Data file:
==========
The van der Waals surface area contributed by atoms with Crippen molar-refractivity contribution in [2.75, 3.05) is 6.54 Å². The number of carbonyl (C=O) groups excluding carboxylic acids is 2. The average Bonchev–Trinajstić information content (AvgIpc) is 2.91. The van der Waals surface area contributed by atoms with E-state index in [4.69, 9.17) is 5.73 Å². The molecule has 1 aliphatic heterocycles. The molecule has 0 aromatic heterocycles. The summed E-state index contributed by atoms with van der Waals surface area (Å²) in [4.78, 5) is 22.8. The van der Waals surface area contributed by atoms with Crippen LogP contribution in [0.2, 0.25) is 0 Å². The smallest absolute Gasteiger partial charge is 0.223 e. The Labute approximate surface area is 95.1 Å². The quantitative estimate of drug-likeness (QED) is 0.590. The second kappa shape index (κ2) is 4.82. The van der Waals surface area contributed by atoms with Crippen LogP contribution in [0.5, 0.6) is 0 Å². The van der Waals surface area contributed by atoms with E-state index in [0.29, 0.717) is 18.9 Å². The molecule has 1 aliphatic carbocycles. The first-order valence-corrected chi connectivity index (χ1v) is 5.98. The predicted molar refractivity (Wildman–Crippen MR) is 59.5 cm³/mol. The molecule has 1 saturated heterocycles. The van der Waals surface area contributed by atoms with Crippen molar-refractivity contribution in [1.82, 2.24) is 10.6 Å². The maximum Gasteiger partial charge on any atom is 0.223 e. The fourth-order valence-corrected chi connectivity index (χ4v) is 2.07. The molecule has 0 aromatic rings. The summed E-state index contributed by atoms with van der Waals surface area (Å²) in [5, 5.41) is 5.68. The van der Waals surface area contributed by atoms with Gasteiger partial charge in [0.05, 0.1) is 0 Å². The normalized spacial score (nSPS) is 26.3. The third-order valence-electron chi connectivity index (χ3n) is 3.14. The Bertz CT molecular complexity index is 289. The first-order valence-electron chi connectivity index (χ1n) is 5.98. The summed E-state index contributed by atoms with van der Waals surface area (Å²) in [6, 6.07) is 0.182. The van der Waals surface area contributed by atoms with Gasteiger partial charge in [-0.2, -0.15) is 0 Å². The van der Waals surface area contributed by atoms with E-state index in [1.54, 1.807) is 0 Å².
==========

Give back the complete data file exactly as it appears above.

The van der Waals surface area contributed by atoms with Crippen molar-refractivity contribution in [2.75, 3.05) is 6.54 Å². The number of carbonyl (C=O) groups excluding carboxylic acids is 2. The average Bonchev–Trinajstić information content (AvgIpc) is 2.91. The van der Waals surface area contributed by atoms with E-state index in [4.69, 9.17) is 5.73 Å². The molecule has 1 aliphatic heterocycles. The molecule has 0 aromatic heterocycles. The summed E-state index contributed by atoms with van der Waals surface area (Å²) in [4.78, 5) is 22.8. The van der Waals surface area contributed by atoms with Crippen LogP contribution in [0.2, 0.25) is 0 Å². The smallest absolute Gasteiger partial charge is 0.223 e. The Labute approximate surface area is 95.1 Å². The quantitative estimate of drug-likeness (QED) is 0.590. The second kappa shape index (κ2) is 4.82. The van der Waals surface area contributed by atoms with Crippen LogP contribution in [0.5, 0.6) is 0 Å². The van der Waals surface area contributed by atoms with E-state index in [0.29, 0.717) is 18.9 Å². The molecule has 1 aliphatic carbocycles. The first-order valence-corrected chi connectivity index (χ1v) is 5.98. The predicted molar refractivity (Wildman–Crippen MR) is 59.5 cm³/mol. The molecule has 1 saturated heterocycles. The van der Waals surface area contributed by atoms with Crippen molar-refractivity contribution in [1.82, 2.24) is 10.6 Å². The maximum Gasteiger partial charge on any atom is 0.223 e. The fourth-order valence-corrected chi connectivity index (χ4v) is 2.07. The molecule has 0 aromatic rings. The summed E-state index contributed by atoms with van der Waals surface area (Å²) in [5, 5.41) is 5.68. The van der Waals surface area contributed by atoms with Gasteiger partial charge in [0.05, 0.1) is 0 Å². The normalized spacial score (nSPS) is 26.3. The third-order valence-electron chi connectivity index (χ3n) is 3.14. The Bertz CT molecular complexity index is 289. The first-order valence-electron chi connectivity index (χ1n) is 5.98. The summed E-state index contributed by atoms with van der Waals surface area (Å²) in [6, 6.07) is 0.182. The van der Waals surface area contributed by atoms with Gasteiger partial charge in [-0.2, -0.15) is 0 Å². The van der Waals surface area contributed by atoms with E-state index in [1.54, 1.807) is 0 Å².